I was still a teenager when I started traveling abroad. My first trip was a harebrained decision to spend a summer hitchhiking to the North Pole with my lovely Alabama girlfriend Chris. We actually made it as far as Montreal. The next hitchhiking extravaganza was to Mexico City with my most adventurous school buddy, Robert. After all of our possessions were stolen by our host in San Antonio while we looked at the Alamo, we were assaulted by a knife wielding desperado at the Nuevo Laredo foot bridge who got Robert's watch. We still made it all the way to Mexico City!
I hadn't thought about that bridge, or Nuevo Laredo for that matter, in a number of decades... until this week. I just finished all the details of a trip to the Yucatán-- from renting a great house in Mérida to navigating the treacherous waters of airline booking. (I paid $540 directly on the Continental Airlines website after a Continental phone rep assured my-- several times-- that the cheapest tickets were $1,260.) This week something far worse than being robbed at knifepoint happened on that Nuevo Laredo bridge. The last time I wrote about Mexico it was to mention how safe the tourism bureau claims it is:
[W]e acknowledge there are some issues in some pockets, in some specific locations. To give you an example, Mexico has 2,500 counties. Eighty of those have issues. So does that mean that the entire country has issues? Of course not. Eighty of 2,500 is less than 5 percent. Ninety percent of Americans go to six destinations. The tourist destinations are very far from where we have these issues.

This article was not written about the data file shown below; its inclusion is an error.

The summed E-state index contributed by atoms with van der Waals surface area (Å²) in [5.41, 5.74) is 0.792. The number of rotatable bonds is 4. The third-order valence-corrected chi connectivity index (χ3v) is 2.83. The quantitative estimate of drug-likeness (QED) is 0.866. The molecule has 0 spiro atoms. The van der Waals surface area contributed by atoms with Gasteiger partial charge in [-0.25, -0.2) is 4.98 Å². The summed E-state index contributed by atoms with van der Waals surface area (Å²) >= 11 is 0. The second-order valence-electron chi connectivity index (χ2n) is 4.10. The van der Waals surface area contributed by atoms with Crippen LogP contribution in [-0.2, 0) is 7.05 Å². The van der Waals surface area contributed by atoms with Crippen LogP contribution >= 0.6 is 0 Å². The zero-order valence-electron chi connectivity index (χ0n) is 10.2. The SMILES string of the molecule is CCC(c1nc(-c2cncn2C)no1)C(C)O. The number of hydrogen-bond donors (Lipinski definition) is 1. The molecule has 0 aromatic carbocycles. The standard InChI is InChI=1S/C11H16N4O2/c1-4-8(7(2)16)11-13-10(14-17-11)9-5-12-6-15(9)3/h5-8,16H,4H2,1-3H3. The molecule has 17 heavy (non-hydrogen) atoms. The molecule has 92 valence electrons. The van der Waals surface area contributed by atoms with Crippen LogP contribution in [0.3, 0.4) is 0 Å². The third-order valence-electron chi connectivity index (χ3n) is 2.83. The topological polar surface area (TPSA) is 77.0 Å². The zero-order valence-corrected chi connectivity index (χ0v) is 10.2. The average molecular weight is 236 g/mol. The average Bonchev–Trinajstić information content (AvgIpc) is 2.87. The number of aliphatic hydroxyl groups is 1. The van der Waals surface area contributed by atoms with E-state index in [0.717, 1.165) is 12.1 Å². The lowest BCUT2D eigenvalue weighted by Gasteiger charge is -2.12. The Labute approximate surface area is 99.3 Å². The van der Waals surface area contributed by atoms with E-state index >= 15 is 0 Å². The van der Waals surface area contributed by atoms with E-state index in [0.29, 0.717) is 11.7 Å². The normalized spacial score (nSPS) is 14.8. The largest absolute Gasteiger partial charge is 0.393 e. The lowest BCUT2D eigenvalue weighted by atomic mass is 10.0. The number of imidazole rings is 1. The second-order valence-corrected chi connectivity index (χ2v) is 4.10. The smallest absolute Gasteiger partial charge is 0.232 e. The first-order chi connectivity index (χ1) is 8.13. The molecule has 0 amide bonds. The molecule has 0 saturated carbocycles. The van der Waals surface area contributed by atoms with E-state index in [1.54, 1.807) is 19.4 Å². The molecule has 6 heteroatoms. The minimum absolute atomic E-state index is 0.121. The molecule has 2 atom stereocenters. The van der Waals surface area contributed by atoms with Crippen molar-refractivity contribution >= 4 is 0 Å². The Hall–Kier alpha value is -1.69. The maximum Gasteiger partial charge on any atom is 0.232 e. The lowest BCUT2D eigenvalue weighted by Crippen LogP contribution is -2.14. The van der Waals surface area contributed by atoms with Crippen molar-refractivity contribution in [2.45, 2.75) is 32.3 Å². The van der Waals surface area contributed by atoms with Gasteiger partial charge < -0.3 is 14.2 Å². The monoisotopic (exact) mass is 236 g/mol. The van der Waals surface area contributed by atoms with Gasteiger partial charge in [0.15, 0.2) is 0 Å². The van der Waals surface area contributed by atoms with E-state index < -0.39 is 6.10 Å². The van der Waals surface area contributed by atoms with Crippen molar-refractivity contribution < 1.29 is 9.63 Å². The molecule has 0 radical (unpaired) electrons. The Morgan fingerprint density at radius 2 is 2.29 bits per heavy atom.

...For us in Mexico, when we talk about the U.S., we don’t say the U.S., we say Orlando, L.A., Washington. If something happened last week, if there was a shooting in East L.A., does that mean you can’t go to Washington? Of course not.
Apparently Nuevo Laredo is one of those pockets with issues.
Placards left with the tortured bodies of two people hanging from a Nuevo Laredo overpass warn that the same fate awaits social media devotees who keep information flowing by text, Twitter, blogs and other means as gangsters muzzle the news media in much of Mexico.
"This is going to happen to all the internet busybodies," said one of the notes signed with a Z, presumably for the Zetas gang that controls Nuevo Laredo. "Listen up, I'm on to you."
Many Mexican newspapers and broadcasters have self-censored under constant gangster siege. Reporters have been killed, newsrooms attacked. Government officials often prove less than forthcoming with timely and accurate information. Twitter, Facebook, blogs and text messaging all have filled the void, becoming primary news sources in scores of Mexican communities, even for family members in the U.S., as gangs battle cartel rivals and security forces.
The messages found in Nuevo Laredo on Tuesday, with the bodies of a man and a woman in their 20s, directly threatened two popular blogs that specialize in reporting gang-related violence.
A post on one of those blogs, Al Rojo Vivo, counseled readers on Wednesday, "Don't be afraid to inform ... It's very difficult that they know who is informing. They are only trying to frighten society." The blog is carried by the website of the Monterrey newspaper El Norte.